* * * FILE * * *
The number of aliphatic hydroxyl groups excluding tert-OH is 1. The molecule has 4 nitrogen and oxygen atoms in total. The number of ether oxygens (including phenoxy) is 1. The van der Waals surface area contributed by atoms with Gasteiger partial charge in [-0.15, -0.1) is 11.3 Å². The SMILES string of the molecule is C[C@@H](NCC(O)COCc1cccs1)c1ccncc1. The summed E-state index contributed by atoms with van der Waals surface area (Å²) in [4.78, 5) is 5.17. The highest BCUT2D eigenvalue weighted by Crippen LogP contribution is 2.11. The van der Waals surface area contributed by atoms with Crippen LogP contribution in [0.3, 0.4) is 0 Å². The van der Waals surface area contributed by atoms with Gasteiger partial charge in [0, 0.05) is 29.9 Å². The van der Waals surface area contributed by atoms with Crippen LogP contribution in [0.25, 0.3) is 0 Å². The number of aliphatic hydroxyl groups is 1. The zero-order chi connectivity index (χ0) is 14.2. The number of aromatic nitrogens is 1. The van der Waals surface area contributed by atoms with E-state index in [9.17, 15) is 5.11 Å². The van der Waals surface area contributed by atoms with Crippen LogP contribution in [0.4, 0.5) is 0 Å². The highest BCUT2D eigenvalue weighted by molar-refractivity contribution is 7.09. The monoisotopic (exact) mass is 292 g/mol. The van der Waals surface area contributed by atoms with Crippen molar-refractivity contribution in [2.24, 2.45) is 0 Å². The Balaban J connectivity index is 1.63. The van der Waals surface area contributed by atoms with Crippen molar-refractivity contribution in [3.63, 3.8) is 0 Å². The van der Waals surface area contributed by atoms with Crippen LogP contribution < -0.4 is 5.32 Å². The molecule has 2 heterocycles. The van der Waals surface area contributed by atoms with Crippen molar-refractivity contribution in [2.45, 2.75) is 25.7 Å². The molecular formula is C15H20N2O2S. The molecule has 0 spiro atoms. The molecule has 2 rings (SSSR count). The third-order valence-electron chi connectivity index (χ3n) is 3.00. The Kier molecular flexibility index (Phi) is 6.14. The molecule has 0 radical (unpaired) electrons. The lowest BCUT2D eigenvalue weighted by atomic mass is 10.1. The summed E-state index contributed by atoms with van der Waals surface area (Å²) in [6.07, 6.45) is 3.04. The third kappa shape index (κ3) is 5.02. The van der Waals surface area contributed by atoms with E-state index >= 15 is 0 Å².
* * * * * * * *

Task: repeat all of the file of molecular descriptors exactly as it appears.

The number of aliphatic hydroxyl groups excluding tert-OH is 1. The molecule has 4 nitrogen and oxygen atoms in total. The number of ether oxygens (including phenoxy) is 1. The van der Waals surface area contributed by atoms with Gasteiger partial charge in [-0.15, -0.1) is 11.3 Å². The SMILES string of the molecule is C[C@@H](NCC(O)COCc1cccs1)c1ccncc1. The summed E-state index contributed by atoms with van der Waals surface area (Å²) in [4.78, 5) is 5.17. The highest BCUT2D eigenvalue weighted by Crippen LogP contribution is 2.11. The van der Waals surface area contributed by atoms with Crippen LogP contribution in [0.3, 0.4) is 0 Å². The van der Waals surface area contributed by atoms with Gasteiger partial charge in [0, 0.05) is 29.9 Å². The van der Waals surface area contributed by atoms with Crippen LogP contribution in [0.25, 0.3) is 0 Å². The number of aliphatic hydroxyl groups is 1. The zero-order chi connectivity index (χ0) is 14.2. The number of aromatic nitrogens is 1. The van der Waals surface area contributed by atoms with E-state index in [9.17, 15) is 5.11 Å². The van der Waals surface area contributed by atoms with Crippen LogP contribution in [0.4, 0.5) is 0 Å². The highest BCUT2D eigenvalue weighted by molar-refractivity contribution is 7.09. The monoisotopic (exact) mass is 292 g/mol. The van der Waals surface area contributed by atoms with Crippen molar-refractivity contribution in [2.24, 2.45) is 0 Å². The Balaban J connectivity index is 1.63. The van der Waals surface area contributed by atoms with Crippen molar-refractivity contribution in [3.63, 3.8) is 0 Å². The van der Waals surface area contributed by atoms with Crippen LogP contribution < -0.4 is 5.32 Å². The molecule has 2 heterocycles. The van der Waals surface area contributed by atoms with Crippen molar-refractivity contribution in [2.45, 2.75) is 25.7 Å². The molecular formula is C15H20N2O2S. The molecule has 0 spiro atoms. The molecule has 2 rings (SSSR count). The third-order valence-electron chi connectivity index (χ3n) is 3.00. The Kier molecular flexibility index (Phi) is 6.14. The molecule has 0 radical (unpaired) electrons. The lowest BCUT2D eigenvalue weighted by atomic mass is 10.1. The summed E-state index contributed by atoms with van der Waals surface area (Å²) in [6.07, 6.45) is 3.04. The third kappa shape index (κ3) is 5.02. The van der Waals surface area contributed by atoms with E-state index >= 15 is 0 Å².